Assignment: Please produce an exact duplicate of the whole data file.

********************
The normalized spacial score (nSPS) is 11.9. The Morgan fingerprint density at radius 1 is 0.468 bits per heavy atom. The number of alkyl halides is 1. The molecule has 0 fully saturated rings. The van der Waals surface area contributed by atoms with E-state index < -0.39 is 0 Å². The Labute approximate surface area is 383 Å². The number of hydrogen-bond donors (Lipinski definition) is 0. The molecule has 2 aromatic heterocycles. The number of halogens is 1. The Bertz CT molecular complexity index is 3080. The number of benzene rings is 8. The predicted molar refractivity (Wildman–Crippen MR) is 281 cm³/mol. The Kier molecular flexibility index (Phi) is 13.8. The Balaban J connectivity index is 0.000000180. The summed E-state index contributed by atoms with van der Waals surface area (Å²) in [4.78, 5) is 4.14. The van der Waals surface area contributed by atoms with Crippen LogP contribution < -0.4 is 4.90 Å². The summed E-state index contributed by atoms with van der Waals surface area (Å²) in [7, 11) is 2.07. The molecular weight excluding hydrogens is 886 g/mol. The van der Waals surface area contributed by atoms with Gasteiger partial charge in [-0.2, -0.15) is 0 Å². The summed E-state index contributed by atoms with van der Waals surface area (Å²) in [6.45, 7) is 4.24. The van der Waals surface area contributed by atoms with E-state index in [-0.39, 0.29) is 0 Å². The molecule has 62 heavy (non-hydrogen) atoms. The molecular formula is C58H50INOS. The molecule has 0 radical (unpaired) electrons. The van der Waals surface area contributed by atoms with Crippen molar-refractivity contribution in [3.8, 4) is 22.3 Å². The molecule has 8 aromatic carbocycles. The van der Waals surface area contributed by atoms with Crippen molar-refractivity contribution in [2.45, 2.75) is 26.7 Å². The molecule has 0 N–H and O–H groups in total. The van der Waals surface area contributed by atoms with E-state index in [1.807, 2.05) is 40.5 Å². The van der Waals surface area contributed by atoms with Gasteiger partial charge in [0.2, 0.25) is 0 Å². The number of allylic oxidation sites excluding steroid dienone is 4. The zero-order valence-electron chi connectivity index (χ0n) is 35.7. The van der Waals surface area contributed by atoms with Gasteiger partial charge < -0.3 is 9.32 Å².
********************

The normalized spacial score (nSPS) is 11.9. The Morgan fingerprint density at radius 1 is 0.468 bits per heavy atom. The number of alkyl halides is 1. The molecule has 0 fully saturated rings. The van der Waals surface area contributed by atoms with E-state index < -0.39 is 0 Å². The Labute approximate surface area is 383 Å². The number of hydrogen-bond donors (Lipinski definition) is 0. The molecule has 2 aromatic heterocycles. The number of halogens is 1. The Bertz CT molecular complexity index is 3080. The number of benzene rings is 8. The predicted molar refractivity (Wildman–Crippen MR) is 281 cm³/mol. The Kier molecular flexibility index (Phi) is 13.8. The Balaban J connectivity index is 0.000000180. The summed E-state index contributed by atoms with van der Waals surface area (Å²) in [4.78, 5) is 4.14. The van der Waals surface area contributed by atoms with Crippen LogP contribution < -0.4 is 4.90 Å². The summed E-state index contributed by atoms with van der Waals surface area (Å²) in [7, 11) is 2.07. The molecular weight excluding hydrogens is 886 g/mol. The van der Waals surface area contributed by atoms with Gasteiger partial charge in [-0.2, -0.15) is 0 Å². The summed E-state index contributed by atoms with van der Waals surface area (Å²) in [6.45, 7) is 4.24. The van der Waals surface area contributed by atoms with E-state index in [-0.39, 0.29) is 0 Å². The molecule has 62 heavy (non-hydrogen) atoms. The molecular formula is C58H50INOS. The molecule has 0 radical (unpaired) electrons. The van der Waals surface area contributed by atoms with Crippen molar-refractivity contribution in [3.8, 4) is 22.3 Å². The molecule has 8 aromatic carbocycles. The van der Waals surface area contributed by atoms with Crippen molar-refractivity contribution in [2.45, 2.75) is 26.7 Å². The molecule has 0 N–H and O–H groups in total. The van der Waals surface area contributed by atoms with E-state index in [1.807, 2.05) is 40.5 Å². The van der Waals surface area contributed by atoms with Gasteiger partial charge in [0.2, 0.25) is 0 Å². The number of allylic oxidation sites excluding steroid dienone is 4. The zero-order valence-electron chi connectivity index (χ0n) is 35.7. The van der Waals surface area contributed by atoms with Gasteiger partial charge < -0.3 is 9.32 Å².